Nearly 700,000 in Ohio file for unemployment in just 3 weeks

Staff and wire report

Nearly 700,000 people in Ohio filed for unemployment in the last three weeks as the COVID-19 pandemic continues to shake the economy, almost double the claims filed last year, according to the state.

Champaign County’s total confirmed cases of COVID-19 held steady at 5 as of Thursday at 4 p.m. The county has suffered one fatality from the virus.

The Champaign Health District’s daily report from Health Commissioner Gabe Jones included these summary points in the pandemic battle:

– Modeling by experts is beginning to look more positive for Ohio.

– Better projected outcomes can be attributed to Ohio’s social distancing efforts.

– While the projections are looking better, this is not a time to let up.

– We must continue social distancing throughout the duration of this COVID-19 crisis to continue protecting ourselves and others.

– As Ohio Department of Health Director Dr. Amy Acton explains, if we start relaxing our efforts now, we will see spikes in cases. This is why we need to continue to do what we have been doing to slow and prevent spread.

A look at coronavirus-related developments reported as of Thursday:


Nearly 700,000 people filed for unemployment in the last three weeks, the state Department of Job and Family Services said, almost double the 364,603 claims filed in all of 2019. The 226,007 claims filed for the week ending April marked the second consecutive week that claims topped 200,000.

Ohio has paid more than $124 million so far to more than 195,000 people who have filed unemployment claims, Job and Family Services Director Kimberly Hall said on Wednesday.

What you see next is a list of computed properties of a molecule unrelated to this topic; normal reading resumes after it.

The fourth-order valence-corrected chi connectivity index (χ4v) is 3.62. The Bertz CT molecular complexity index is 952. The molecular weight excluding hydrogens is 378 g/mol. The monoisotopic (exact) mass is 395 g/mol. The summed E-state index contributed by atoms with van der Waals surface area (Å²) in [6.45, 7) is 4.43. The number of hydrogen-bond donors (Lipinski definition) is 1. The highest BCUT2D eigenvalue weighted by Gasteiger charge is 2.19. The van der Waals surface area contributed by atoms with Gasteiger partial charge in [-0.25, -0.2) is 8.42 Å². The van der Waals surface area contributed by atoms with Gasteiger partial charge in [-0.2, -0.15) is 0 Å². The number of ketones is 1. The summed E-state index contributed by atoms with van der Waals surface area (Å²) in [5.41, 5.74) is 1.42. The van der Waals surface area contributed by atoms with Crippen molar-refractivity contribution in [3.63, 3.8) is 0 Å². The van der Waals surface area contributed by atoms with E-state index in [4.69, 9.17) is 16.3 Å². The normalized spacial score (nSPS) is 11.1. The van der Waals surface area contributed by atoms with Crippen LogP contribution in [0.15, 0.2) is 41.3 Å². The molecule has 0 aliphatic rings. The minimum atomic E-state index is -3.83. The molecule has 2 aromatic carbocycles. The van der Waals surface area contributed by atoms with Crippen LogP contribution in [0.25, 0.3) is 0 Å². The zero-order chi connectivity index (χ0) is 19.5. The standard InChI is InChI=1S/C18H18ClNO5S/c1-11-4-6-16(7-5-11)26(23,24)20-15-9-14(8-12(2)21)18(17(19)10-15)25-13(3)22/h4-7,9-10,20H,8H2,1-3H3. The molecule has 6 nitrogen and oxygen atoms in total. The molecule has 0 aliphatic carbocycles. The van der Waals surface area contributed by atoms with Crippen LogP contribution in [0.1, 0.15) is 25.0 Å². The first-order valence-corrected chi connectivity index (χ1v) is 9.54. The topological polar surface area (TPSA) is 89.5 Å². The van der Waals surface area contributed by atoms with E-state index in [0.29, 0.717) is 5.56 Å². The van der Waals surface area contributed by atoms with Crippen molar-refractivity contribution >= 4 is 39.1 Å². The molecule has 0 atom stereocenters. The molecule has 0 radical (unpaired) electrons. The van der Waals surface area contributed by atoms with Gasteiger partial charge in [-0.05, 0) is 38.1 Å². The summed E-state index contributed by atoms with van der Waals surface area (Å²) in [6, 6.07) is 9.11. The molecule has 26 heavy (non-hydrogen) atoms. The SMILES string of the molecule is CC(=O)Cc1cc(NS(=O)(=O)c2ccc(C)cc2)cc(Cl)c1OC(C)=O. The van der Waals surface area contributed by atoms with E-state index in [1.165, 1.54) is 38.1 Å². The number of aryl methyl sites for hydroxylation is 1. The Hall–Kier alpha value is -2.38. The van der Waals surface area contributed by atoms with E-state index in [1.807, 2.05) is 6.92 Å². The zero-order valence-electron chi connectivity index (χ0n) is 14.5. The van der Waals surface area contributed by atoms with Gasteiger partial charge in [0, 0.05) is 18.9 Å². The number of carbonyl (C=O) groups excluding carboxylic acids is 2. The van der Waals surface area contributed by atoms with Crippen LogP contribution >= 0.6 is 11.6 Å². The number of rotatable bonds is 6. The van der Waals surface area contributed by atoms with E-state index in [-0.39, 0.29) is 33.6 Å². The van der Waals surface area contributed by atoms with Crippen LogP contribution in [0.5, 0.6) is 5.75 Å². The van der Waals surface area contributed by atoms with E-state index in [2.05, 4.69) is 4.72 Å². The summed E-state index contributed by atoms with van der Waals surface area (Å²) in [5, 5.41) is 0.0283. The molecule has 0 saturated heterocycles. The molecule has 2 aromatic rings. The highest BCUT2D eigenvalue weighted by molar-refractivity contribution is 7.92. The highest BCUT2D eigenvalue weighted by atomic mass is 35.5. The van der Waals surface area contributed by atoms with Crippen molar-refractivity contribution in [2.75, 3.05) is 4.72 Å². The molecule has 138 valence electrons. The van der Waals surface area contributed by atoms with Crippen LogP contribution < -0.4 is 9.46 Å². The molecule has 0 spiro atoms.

Nationally, 1 in 10 members of the U.S. labor force are now out of work as 6.6 million file for jobless aid across the country.

In Ohio, the staggering claims data comes even as many employers are looking for workers. Nearly 500 employers have posted more than 33,000 jobs including health care, protective equipment manufacturing and food distribution positions, Lt. Gov. Jon Husted said.

About 75 people wearing masks and carrying signs protested outside the Ohio Statehouse, calling on Republican Gov. Mike DeWine to reopen businesses and questioning the models used by Acton to continue her shelter-at-home order.

DeWine, who noted during his daily briefing that he could hear the protesters, said he understood their frustration and supported their right to protest. He said Ohio must continue its measures, but promised the shutdown would not last “one day longer than we have to.”


More than 5,500 people in Ohio have tested positive for the virus and 213 have died, with more than 1,700 hospitalizations as of Thursday, according to the state health department. Testing continues to be limited. Men make up 65% of the deaths, and 35% are women. About 55,000 people have been tested; 84 out of Ohio’s 88 counties have confirmed cases.


DeWine announced that 19 manufacturers are partnering with three hospital groups to create as many as 1 million face shields over the next few weeks.

The Coalition on Homelessness and Housing in Ohio sent nearly $500,000 in grants to local homeless shelters to help limit the spread of COVID-19 among residents, staff and the community.

DeWine, who has directed state agencies to find 20% cuts to deal with plummeting revenue, clarified that any aspect of state government focused on battling the virus was likely safe. “Those are going to take priority, because we are in a crisis,” DeWine said. His remarks followed a comment by Acton on Tuesday that her budget was “being cut drastically to get through this period.”

Staff and wire report

The Ohio Associated Press contributed to this story.

The Ohio Associated Press contributed to this story.